[Coco] OS9 68K, MM/1 software and questions

Zippster zippster278 at gmail.com
Wed Dec 30 22:41:23 EST 2015

HI Joel,

Thank you very much for your response.  My responses in line below...

> On Dec 30, 2015, at 8:34 PM, Joel Ewy <jcewy at swbell.net> wrote:
> Hi Ed.
> I've got an MM/1 and still have the original disks, the OS-9/68K manuals, and the MM/1 User Guide and Technical Manual.  The MM/1 works, but I need to put a new hard drive in it.  I did just a little programming on it in the late '90s, adding Joel Hegberg's clibboard library to Andrjez Kotanski's (hope I'm not mangling his name too badly) JPEG viewer, so you could copy the decoded image into the clipboard and then use another utility to save it out again as a CLUT IFF, which would load much faster.

That is great!  I would be very appreciative if you could make copies for me of your MM/1 disks and any other software packages you may have
for the MM/1.  Especially original distribution disks for anything MM/1 specific.  I really want to try to pull together a decent archive of what’s
still out there before it is lost.  Of course I’d be more than happy to pay for, or supply floppies, shipping, etc.

> A few years back I believe I sent some MM/1 files to Bob Devries, but I had to copy the files onto MS-DOS floppies, load them into a more modern PC, and then zip them up to send in email.  I don't know whether I didn't think of it, or tried it and failed to get it to work, but I suspect that the Toolshed OS9 command should be configurable to image MM/1 floppy disks.

That is interesting.  I’m not familiar with Toolshed, but it sounds like I should really look into it and learn how to use it.

> Well, I may be able to help you a little.  When I ordered my MM/1, after Blackhawk Enterprises bought it from IMS, I was told by David Graham that I'd have to wait because they needed somebody to stuff I/O and memory boards.  I thought, "hey, I can do that," and called him back.  It turned out that what he needed was a sub-contractor to buy components, stuff the boards, burn GAL chips, and ship them to customers.  I was young and eager.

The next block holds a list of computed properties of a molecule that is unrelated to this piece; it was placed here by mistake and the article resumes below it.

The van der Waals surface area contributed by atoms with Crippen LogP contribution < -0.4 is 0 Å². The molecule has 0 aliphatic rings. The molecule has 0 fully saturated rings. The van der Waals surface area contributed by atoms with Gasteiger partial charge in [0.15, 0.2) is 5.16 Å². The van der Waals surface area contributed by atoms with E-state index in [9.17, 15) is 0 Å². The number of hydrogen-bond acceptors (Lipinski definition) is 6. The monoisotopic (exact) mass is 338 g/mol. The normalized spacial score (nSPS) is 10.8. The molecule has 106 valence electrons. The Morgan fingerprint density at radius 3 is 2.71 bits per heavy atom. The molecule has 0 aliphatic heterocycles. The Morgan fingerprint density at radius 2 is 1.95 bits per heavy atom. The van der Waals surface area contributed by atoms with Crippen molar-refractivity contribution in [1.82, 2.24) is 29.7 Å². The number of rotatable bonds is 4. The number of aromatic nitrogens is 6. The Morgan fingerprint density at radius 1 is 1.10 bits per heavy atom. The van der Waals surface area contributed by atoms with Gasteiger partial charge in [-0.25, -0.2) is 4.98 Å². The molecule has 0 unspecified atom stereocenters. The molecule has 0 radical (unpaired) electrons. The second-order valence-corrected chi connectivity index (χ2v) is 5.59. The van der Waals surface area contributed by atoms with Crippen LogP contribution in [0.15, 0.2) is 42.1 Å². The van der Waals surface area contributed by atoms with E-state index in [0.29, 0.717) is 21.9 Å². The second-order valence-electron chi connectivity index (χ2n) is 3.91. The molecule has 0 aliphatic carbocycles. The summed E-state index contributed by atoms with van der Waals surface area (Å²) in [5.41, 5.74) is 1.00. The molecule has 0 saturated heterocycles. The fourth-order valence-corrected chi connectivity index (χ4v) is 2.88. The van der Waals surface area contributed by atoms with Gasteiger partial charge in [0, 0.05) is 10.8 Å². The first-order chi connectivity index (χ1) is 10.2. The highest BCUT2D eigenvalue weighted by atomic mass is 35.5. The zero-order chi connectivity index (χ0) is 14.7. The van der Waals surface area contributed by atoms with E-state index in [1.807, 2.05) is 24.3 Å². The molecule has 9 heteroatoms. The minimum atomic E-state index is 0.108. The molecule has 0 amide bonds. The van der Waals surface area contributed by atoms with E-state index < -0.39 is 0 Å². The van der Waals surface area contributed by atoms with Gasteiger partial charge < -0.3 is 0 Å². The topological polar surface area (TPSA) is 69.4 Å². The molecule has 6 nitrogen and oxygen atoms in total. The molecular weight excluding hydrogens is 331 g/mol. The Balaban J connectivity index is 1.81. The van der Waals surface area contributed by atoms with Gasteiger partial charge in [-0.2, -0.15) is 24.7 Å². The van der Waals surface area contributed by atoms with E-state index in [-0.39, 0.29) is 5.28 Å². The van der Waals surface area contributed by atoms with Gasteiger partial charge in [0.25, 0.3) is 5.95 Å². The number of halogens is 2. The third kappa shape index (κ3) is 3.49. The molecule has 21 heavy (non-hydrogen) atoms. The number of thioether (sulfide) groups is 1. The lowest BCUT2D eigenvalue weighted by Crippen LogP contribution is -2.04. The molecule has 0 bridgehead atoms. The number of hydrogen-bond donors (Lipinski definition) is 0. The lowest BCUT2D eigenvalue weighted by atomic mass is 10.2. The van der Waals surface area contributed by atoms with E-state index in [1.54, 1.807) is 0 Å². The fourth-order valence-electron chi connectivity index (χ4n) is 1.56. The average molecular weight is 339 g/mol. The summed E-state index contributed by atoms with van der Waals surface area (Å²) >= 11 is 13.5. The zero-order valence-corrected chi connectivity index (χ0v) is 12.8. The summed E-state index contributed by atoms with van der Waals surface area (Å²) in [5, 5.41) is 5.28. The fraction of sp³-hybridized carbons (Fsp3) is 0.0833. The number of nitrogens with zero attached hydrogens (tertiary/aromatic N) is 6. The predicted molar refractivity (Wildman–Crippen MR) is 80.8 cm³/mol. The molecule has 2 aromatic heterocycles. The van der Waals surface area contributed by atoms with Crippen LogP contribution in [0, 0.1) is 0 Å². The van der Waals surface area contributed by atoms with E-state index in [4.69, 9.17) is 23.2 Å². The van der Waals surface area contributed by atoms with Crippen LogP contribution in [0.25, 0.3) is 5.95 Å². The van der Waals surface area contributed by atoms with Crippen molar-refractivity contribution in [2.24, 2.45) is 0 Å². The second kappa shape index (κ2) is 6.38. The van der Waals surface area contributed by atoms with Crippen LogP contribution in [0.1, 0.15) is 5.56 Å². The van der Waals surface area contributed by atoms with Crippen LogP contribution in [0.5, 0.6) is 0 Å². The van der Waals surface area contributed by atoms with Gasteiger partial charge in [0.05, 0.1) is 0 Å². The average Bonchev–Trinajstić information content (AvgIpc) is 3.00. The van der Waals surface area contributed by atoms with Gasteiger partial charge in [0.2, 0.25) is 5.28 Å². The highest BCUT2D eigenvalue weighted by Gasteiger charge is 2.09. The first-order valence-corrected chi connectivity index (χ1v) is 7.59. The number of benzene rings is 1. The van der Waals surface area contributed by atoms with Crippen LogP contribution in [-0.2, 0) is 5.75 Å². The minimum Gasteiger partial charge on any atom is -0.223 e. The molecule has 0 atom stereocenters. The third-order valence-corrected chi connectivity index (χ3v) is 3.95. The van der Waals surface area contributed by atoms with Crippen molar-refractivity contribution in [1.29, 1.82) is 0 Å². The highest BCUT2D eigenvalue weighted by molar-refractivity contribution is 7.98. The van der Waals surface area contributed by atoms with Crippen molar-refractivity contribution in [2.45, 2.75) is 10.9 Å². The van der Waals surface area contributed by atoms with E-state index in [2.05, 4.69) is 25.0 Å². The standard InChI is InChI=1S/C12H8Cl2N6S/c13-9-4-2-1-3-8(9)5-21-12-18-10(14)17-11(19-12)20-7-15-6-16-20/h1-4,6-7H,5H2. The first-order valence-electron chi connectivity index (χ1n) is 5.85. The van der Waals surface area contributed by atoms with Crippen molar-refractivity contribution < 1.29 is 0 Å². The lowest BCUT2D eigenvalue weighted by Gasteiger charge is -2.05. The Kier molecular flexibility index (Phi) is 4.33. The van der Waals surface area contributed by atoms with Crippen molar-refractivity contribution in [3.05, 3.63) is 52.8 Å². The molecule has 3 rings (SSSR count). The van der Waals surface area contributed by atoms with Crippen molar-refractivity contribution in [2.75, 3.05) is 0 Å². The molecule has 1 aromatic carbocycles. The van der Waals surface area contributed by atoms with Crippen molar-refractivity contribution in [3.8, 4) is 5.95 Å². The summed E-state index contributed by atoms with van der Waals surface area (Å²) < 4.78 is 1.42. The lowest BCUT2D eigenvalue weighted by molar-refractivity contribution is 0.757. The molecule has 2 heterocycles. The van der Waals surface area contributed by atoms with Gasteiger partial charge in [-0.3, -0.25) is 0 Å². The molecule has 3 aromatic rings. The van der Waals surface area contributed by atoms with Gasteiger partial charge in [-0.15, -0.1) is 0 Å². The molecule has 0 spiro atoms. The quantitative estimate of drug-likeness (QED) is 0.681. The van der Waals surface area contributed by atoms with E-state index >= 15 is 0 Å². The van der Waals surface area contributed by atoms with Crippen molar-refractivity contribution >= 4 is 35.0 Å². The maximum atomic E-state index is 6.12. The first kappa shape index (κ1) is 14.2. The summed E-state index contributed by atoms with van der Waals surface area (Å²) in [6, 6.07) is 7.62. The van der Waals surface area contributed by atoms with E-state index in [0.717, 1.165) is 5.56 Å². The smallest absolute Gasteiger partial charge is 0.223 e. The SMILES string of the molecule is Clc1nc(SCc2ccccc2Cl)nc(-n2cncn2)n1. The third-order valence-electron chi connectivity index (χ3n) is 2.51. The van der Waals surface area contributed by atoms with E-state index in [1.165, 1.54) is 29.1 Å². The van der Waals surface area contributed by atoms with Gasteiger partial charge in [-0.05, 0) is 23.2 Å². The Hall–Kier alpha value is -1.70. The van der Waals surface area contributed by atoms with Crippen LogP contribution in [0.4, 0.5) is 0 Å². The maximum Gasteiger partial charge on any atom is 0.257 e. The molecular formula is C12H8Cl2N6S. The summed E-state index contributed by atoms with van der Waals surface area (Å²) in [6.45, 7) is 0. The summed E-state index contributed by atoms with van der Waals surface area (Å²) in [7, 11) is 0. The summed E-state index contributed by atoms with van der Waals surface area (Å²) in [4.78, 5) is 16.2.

> Turns out there were problems with the Version 3 I/O board (perhaps a race condition in a state machine in one of the GALs that interfaces the SCSI chip?) and that held up production of the I/O board, reducing the already low sales.  I did ship a few memory boards and sent a couple I/O boards back to Blackhawk and a few guys who were trying to get the problems ironed out.  David got me an older I/O board that worked properly, and I put one of my own 4M memory backplanes on it and ended up with a nice machine for myself.  But I also ended up with a bunch of parts I'd paid for that I couldn't get rid of.  Water under the bridge, and no hard feelings.
> The upshot is that 2 moves and 20 years later, I still have a bunch of parts for faulty Version 3 I/O boards, and good 4M memory backplanes, including PC boards.  I used up most of the power supply connectors that go on the memory backplanes, but most of the other parts are still available.  I have logic equations for the GAL chips, and a UDP that will burn them.  I also have kept some email correspondence with Ray Patterson, who was doing re-works for Blackhawk, in which we discuss the Version 3 I/O board problems and some attempts at working around them.
> Are you still able to source the Signetics chipset?  Seriously, if you are interested this stuff, maybe we could finally work out the bugs in the newer I/O board.  I'd be happy to make these parts available if it will mean more working MM/1s in the world.  The Dallas Smartwatch batteries are probably shot by now...  And I'd love an SD-based storage solution for the MM/1.  These SCSI hard drives keep failing on me.  I would also love to see a Drivewire client ported to OS-9/M68K.  This machine is just bristling with serial ports and parallel ports, especially in its expanded form with an I/O board.

This is better than I could have hoped for!  :)
I would definitely appreciate information and parts to help get some MM/1s built.  I would love to see the machine revived to some extent.

I am confident I can duplicate the machine I have here, which appears to be an earlier version, with the RGB
on a pin header, and the 1.0 version of the Minibus.  Some pics here <https://drive.google.com/open?id=0B1sgl615FlGnakFnVUNZdi1TelE <https://drive.google.com/open?id=0B1sgl615FlGnakFnVUNZdi1TelE>>

I can source the CPU and Video controller for $35 a set.  I’ve also been able to source everything else.
My plan was to use equivalent GALs for the PAL chips, and I now have a programmer that will handle the GALs ok.

Do you have any information on the various ROM sets or any of the code for them?  Any ROM and PLD source would be great.
Actually any and all information you have.  :)   I’d really like to gather everything that can be found together in one place and organize it, make it available.

I built a lot of SCSI2SD (Micro SD) boards last year, at least one person (David Ladd) is using one with an MM/1.  I could build a few more.

- Ed

> I concur.  It really was a very nice computer in its day.  I also had (and still have) an Amiga 1000, and it compares very favorably with that machine.  The clock speed was better, and the 256-color graphics were sharper than HAM.  On the other hand, by the time it came out it was competing with the likes of the A1200, the A4000, the Atari Falcon, the Quadra 700 (that one may be a little later?) and '386 and '486 PCs with SVGA.  But OS-9 is very cool, and there was a lot of GNU software already that ported easily.  K-Windows was mostly upwardly compatible at a source-code level with CoCo 3 OS-9 WINDINT code.  If more software for that system had been developed, it would have been very nice.

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